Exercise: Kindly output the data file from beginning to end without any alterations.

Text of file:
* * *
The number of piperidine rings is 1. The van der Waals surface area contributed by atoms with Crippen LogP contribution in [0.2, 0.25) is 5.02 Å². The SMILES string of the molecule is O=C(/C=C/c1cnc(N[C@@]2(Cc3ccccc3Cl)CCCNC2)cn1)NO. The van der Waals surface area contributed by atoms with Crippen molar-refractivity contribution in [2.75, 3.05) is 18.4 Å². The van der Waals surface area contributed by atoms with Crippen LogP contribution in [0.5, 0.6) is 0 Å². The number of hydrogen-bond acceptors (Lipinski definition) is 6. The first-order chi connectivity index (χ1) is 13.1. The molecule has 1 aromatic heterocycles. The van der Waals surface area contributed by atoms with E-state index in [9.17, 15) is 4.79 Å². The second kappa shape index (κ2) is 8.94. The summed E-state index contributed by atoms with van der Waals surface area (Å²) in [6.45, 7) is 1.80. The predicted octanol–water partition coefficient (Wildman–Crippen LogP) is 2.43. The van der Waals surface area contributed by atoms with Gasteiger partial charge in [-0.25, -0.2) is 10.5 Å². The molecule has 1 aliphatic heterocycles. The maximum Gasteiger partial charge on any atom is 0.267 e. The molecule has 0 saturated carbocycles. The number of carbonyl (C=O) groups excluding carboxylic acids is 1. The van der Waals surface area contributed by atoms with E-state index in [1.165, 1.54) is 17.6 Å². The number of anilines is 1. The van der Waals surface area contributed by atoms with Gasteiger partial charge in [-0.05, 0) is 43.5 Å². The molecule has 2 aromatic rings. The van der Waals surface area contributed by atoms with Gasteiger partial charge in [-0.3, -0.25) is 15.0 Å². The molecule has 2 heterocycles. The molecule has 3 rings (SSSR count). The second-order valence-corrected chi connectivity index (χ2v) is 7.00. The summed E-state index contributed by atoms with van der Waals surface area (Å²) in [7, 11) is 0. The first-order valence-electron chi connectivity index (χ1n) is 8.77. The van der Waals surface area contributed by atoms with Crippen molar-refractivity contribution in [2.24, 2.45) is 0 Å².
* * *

The number of piperidine rings is 1. The van der Waals surface area contributed by atoms with Crippen LogP contribution in [0.2, 0.25) is 5.02 Å². The SMILES string of the molecule is O=C(/C=C/c1cnc(N[C@@]2(Cc3ccccc3Cl)CCCNC2)cn1)NO. The van der Waals surface area contributed by atoms with Crippen molar-refractivity contribution in [2.75, 3.05) is 18.4 Å². The van der Waals surface area contributed by atoms with Crippen LogP contribution in [0.5, 0.6) is 0 Å². The number of hydrogen-bond acceptors (Lipinski definition) is 6. The first-order chi connectivity index (χ1) is 13.1. The molecule has 1 aromatic heterocycles. The van der Waals surface area contributed by atoms with E-state index in [9.17, 15) is 4.79 Å². The second kappa shape index (κ2) is 8.94. The summed E-state index contributed by atoms with van der Waals surface area (Å²) in [6.45, 7) is 1.80. The predicted octanol–water partition coefficient (Wildman–Crippen LogP) is 2.43. The van der Waals surface area contributed by atoms with Gasteiger partial charge in [-0.25, -0.2) is 10.5 Å². The molecule has 1 aliphatic heterocycles. The maximum Gasteiger partial charge on any atom is 0.267 e. The molecule has 0 saturated carbocycles. The number of carbonyl (C=O) groups excluding carboxylic acids is 1. The van der Waals surface area contributed by atoms with E-state index in [1.165, 1.54) is 17.6 Å². The number of anilines is 1. The van der Waals surface area contributed by atoms with Gasteiger partial charge in [-0.05, 0) is 43.5 Å². The molecule has 2 aromatic rings. The van der Waals surface area contributed by atoms with Gasteiger partial charge in [-0.3, -0.25) is 15.0 Å². The molecule has 2 heterocycles. The molecule has 3 rings (SSSR count). The second-order valence-corrected chi connectivity index (χ2v) is 7.00. The summed E-state index contributed by atoms with van der Waals surface area (Å²) in [7, 11) is 0. The first-order valence-electron chi connectivity index (χ1n) is 8.77. The van der Waals surface area contributed by atoms with Crippen molar-refractivity contribution in [2.24, 2.45) is 0 Å².